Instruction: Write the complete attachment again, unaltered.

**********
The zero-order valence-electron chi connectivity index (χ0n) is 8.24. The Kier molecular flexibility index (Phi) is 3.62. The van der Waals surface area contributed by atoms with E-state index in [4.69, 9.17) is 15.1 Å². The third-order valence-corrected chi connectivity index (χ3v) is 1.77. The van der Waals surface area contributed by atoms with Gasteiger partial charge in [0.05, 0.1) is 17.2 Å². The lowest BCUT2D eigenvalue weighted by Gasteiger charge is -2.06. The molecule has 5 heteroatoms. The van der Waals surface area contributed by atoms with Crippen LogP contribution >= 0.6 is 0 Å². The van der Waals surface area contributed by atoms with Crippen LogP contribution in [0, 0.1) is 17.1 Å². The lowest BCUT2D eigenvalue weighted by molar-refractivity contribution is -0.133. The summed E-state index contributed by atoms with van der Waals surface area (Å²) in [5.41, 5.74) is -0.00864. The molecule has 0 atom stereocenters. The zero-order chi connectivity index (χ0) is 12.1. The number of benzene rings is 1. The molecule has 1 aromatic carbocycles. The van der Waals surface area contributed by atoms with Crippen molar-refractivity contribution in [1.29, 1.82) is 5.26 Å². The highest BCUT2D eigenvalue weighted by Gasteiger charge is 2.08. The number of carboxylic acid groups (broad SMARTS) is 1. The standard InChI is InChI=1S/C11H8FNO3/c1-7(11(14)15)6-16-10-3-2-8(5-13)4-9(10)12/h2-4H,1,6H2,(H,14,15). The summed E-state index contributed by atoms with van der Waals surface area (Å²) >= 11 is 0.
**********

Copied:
The zero-order valence-electron chi connectivity index (χ0n) is 8.24. The Kier molecular flexibility index (Phi) is 3.62. The van der Waals surface area contributed by atoms with E-state index in [4.69, 9.17) is 15.1 Å². The third-order valence-corrected chi connectivity index (χ3v) is 1.77. The van der Waals surface area contributed by atoms with Gasteiger partial charge in [0.05, 0.1) is 17.2 Å². The lowest BCUT2D eigenvalue weighted by Gasteiger charge is -2.06. The molecule has 5 heteroatoms. The van der Waals surface area contributed by atoms with Crippen LogP contribution >= 0.6 is 0 Å². The van der Waals surface area contributed by atoms with Crippen LogP contribution in [0, 0.1) is 17.1 Å². The lowest BCUT2D eigenvalue weighted by molar-refractivity contribution is -0.133. The summed E-state index contributed by atoms with van der Waals surface area (Å²) in [5.41, 5.74) is -0.00864. The molecule has 0 atom stereocenters. The zero-order chi connectivity index (χ0) is 12.1. The number of benzene rings is 1. The molecule has 1 aromatic carbocycles. The van der Waals surface area contributed by atoms with Crippen molar-refractivity contribution in [1.29, 1.82) is 5.26 Å². The highest BCUT2D eigenvalue weighted by Gasteiger charge is 2.08. The number of carboxylic acid groups (broad SMARTS) is 1. The standard InChI is InChI=1S/C11H8FNO3/c1-7(11(14)15)6-16-10-3-2-8(5-13)4-9(10)12/h2-4H,1,6H2,(H,14,15). The summed E-state index contributed by atoms with van der Waals surface area (Å²) >= 11 is 0.